Author Topic: The "This Might Be A Stupid Question, But...." Thread  (Read 840712 times)

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jpcher

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Re: The "This Might Be A Stupid Question, But...." Thread
« Reply #8355 on: September 10, 2013, 06:05:35 PM »
I didn't want to hijack the Special Snowflake thread, but what is the difference between fiddling and violin-playing?  Is it just the type of music, or is it the technique?  Can you play both on the same instrument?

Fiddle is basically folk or country music. I'm assuming that the teacher spoken about in the SS thread only thinks classical music should be played on violin - otherwise the player is stooping to play "lower" music. I assume he's also never tried to play in a fiddling contest either, because I've seen, attempted to play, and seen others play fiddle pieces that were as hard as any difficult classical piece, if not harder.

This guys explains it pretty well and also plays examples of both styles of music.   http://www.youtube.com/watch?v=0VqTwnAuHws

Xandraea -- thanks for the link, it was pretty cool.

However, it was 5 guys playing the piano, not about fiddles. ;)

squeakers

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Re: The "This Might Be A Stupid Question, But...." Thread
« Reply #8356 on: September 10, 2013, 06:13:36 PM »
I have a front entance rug, rectangular in shape just as you come in the front door.  One of the corners is currling up, and I've tried switching the rug around to see if was an issue with how we stepped on it as we came in, to even sitting my rock door stop on the corner overnight to weigh the corner down and to flatten it.  To no avail.  Is there something else I can try, or does anyone know why it's curling on only one corner?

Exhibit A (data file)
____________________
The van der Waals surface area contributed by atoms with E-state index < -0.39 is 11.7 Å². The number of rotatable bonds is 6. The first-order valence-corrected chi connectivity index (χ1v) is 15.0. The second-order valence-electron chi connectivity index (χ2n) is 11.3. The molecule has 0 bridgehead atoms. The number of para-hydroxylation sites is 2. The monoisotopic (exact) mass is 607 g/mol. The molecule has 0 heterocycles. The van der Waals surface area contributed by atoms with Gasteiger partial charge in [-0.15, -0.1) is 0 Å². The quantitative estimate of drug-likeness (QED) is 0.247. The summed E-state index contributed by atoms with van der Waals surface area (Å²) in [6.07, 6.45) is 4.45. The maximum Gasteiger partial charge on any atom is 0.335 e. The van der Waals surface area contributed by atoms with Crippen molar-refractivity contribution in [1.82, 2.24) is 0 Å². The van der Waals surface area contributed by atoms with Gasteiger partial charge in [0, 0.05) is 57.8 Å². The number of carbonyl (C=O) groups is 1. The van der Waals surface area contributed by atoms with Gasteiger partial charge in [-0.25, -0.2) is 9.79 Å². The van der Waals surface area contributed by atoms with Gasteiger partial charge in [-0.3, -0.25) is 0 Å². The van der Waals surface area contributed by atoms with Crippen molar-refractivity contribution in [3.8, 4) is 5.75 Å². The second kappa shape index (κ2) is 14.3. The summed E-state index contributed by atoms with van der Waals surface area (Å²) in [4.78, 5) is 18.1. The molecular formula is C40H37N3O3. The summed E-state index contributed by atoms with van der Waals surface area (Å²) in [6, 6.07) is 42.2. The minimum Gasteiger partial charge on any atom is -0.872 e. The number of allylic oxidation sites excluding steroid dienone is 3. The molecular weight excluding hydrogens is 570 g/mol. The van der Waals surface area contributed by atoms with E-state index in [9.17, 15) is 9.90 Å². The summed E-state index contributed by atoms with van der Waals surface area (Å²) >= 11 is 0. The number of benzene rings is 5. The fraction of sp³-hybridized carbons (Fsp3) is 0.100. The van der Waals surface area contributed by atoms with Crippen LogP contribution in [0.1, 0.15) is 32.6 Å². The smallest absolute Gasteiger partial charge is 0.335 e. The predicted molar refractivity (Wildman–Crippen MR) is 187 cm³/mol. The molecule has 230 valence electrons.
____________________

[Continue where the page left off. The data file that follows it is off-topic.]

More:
If it has padding you could try cutting it back a bit on the edge that curls.

Put some ice cubes on the corner.. they will melt and make the fibers fatter.  Which should push the corner back down.

http://www.doityourself.com/stry/how-to-keep-curled-area-rugs-laying-flat#b has some other tips.
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Dazi

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Re: The "This Might Be A Stupid Question, But...." Thread
« Reply #8357 on: September 10, 2013, 06:31:25 PM »
I have a front entance rug, rectangular in shape just as you come in the front door.  One of the corners is currling up, and I've tried switching the rug around to see if was an issue with how we stepped on it as we came in, to even sitting my rock door stop on the corner overnight to weigh the corner down and to flatten it.  To no avail.  Is there something else I can try, or does anyone know why it's curling on only one corner?


If it has padding you could try cutting it back a bit on the edge that curls.

Put some ice cubes on the corner.. they will melt and make the fibers fatter.  Which should push the corner back down.

http://www.doityourself.com/stry/how-to-keep-curled-area-rugs-laying-flat#b has some other tips.

I always dampen them, flip them wrong side up and place a few heavy objects/books on it.  You have to leave it alone at least a week though. 
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Dindrane

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Re: The "This Might Be A Stupid Question, But...." Thread
« Reply #8358 on: September 10, 2013, 11:44:44 PM »
Whenever I've heard the instrument discussed, fiddle = violin. Wikipedia says:
Quote
A fiddle is any bowed string musical instrument, most often the violin.[1] It is also a colloquial term for the instrument used by players in all genres, including classical music. Fiddle playing, or fiddling, refers to various styles of music.